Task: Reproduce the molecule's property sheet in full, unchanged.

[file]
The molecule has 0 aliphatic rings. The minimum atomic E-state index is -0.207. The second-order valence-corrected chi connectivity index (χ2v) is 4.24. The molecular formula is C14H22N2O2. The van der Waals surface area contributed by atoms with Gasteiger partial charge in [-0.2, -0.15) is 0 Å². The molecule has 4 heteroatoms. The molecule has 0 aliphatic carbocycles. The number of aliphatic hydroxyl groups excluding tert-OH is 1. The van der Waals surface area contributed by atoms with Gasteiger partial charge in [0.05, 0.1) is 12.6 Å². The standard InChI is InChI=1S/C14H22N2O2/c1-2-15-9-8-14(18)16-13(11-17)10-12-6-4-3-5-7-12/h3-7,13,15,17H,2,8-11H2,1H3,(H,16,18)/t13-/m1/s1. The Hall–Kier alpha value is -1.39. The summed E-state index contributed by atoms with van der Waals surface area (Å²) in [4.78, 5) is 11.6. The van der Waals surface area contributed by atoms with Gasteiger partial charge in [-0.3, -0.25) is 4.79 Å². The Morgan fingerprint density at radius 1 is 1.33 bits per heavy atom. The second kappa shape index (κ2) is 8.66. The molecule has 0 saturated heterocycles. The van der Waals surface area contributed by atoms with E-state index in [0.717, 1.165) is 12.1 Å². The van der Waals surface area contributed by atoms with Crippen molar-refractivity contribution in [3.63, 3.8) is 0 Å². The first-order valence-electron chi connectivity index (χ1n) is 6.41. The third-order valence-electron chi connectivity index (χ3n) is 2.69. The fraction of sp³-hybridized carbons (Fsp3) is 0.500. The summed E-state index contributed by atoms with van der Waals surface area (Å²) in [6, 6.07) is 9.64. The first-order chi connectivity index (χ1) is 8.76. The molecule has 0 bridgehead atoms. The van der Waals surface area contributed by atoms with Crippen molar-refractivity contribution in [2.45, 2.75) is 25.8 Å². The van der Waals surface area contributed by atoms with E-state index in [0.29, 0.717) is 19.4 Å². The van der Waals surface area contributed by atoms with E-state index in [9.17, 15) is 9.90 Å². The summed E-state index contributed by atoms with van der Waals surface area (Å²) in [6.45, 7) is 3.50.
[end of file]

The molecule has 0 aliphatic rings. The minimum atomic E-state index is -0.207. The second-order valence-corrected chi connectivity index (χ2v) is 4.24. The molecular formula is C14H22N2O2. The van der Waals surface area contributed by atoms with Gasteiger partial charge in [-0.2, -0.15) is 0 Å². The molecule has 4 heteroatoms. The molecule has 0 aliphatic carbocycles. The number of aliphatic hydroxyl groups excluding tert-OH is 1. The van der Waals surface area contributed by atoms with Gasteiger partial charge in [0.05, 0.1) is 12.6 Å². The standard InChI is InChI=1S/C14H22N2O2/c1-2-15-9-8-14(18)16-13(11-17)10-12-6-4-3-5-7-12/h3-7,13,15,17H,2,8-11H2,1H3,(H,16,18)/t13-/m1/s1. The Hall–Kier alpha value is -1.39. The summed E-state index contributed by atoms with van der Waals surface area (Å²) in [4.78, 5) is 11.6. The van der Waals surface area contributed by atoms with Gasteiger partial charge in [-0.3, -0.25) is 4.79 Å². The Morgan fingerprint density at radius 1 is 1.33 bits per heavy atom. The second kappa shape index (κ2) is 8.66. The molecule has 0 saturated heterocycles. The van der Waals surface area contributed by atoms with E-state index in [0.717, 1.165) is 12.1 Å². The van der Waals surface area contributed by atoms with Crippen molar-refractivity contribution in [3.63, 3.8) is 0 Å². The first-order valence-electron chi connectivity index (χ1n) is 6.41. The third-order valence-electron chi connectivity index (χ3n) is 2.69. The fraction of sp³-hybridized carbons (Fsp3) is 0.500. The summed E-state index contributed by atoms with van der Waals surface area (Å²) in [6, 6.07) is 9.64. The first-order chi connectivity index (χ1) is 8.76. The molecule has 0 bridgehead atoms. The van der Waals surface area contributed by atoms with Crippen molar-refractivity contribution in [2.45, 2.75) is 25.8 Å². The van der Waals surface area contributed by atoms with E-state index in [0.29, 0.717) is 19.4 Å². The van der Waals surface area contributed by atoms with E-state index in [9.17, 15) is 9.90 Å². The summed E-state index contributed by atoms with van der Waals surface area (Å²) in [6.45, 7) is 3.50.